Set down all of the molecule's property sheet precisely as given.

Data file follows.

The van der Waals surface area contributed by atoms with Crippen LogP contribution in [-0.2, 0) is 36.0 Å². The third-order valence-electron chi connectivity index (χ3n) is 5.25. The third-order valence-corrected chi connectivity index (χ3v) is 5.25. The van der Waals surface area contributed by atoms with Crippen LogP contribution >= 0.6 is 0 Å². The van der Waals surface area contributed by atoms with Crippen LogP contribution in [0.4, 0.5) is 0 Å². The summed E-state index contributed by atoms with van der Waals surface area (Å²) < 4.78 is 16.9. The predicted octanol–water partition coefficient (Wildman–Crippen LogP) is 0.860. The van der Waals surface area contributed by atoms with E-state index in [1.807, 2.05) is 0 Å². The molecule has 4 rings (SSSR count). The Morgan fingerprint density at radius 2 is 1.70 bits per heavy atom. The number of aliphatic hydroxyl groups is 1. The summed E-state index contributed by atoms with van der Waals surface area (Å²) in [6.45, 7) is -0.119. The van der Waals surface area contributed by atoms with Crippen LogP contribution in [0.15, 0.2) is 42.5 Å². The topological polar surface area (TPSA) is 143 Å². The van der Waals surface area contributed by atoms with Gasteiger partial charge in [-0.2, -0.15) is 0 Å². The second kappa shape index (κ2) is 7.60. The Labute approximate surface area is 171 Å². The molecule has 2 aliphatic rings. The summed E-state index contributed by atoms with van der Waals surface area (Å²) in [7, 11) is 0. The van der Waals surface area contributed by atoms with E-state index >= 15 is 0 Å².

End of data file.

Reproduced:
The van der Waals surface area contributed by atoms with Crippen LogP contribution in [-0.2, 0) is 36.0 Å². The third-order valence-electron chi connectivity index (χ3n) is 5.25. The third-order valence-corrected chi connectivity index (χ3v) is 5.25. The van der Waals surface area contributed by atoms with Crippen LogP contribution >= 0.6 is 0 Å². The van der Waals surface area contributed by atoms with Crippen LogP contribution in [0.4, 0.5) is 0 Å². The summed E-state index contributed by atoms with van der Waals surface area (Å²) < 4.78 is 16.9. The predicted octanol–water partition coefficient (Wildman–Crippen LogP) is 0.860. The van der Waals surface area contributed by atoms with E-state index in [1.807, 2.05) is 0 Å². The molecule has 4 rings (SSSR count). The Morgan fingerprint density at radius 2 is 1.70 bits per heavy atom. The number of aliphatic hydroxyl groups is 1. The summed E-state index contributed by atoms with van der Waals surface area (Å²) in [6.45, 7) is -0.119. The van der Waals surface area contributed by atoms with Crippen LogP contribution in [0.15, 0.2) is 42.5 Å². The topological polar surface area (TPSA) is 143 Å². The van der Waals surface area contributed by atoms with Gasteiger partial charge in [-0.2, -0.15) is 0 Å². The second kappa shape index (κ2) is 7.60. The Labute approximate surface area is 171 Å². The molecule has 2 aliphatic rings. The summed E-state index contributed by atoms with van der Waals surface area (Å²) in [7, 11) is 0. The van der Waals surface area contributed by atoms with E-state index >= 15 is 0 Å².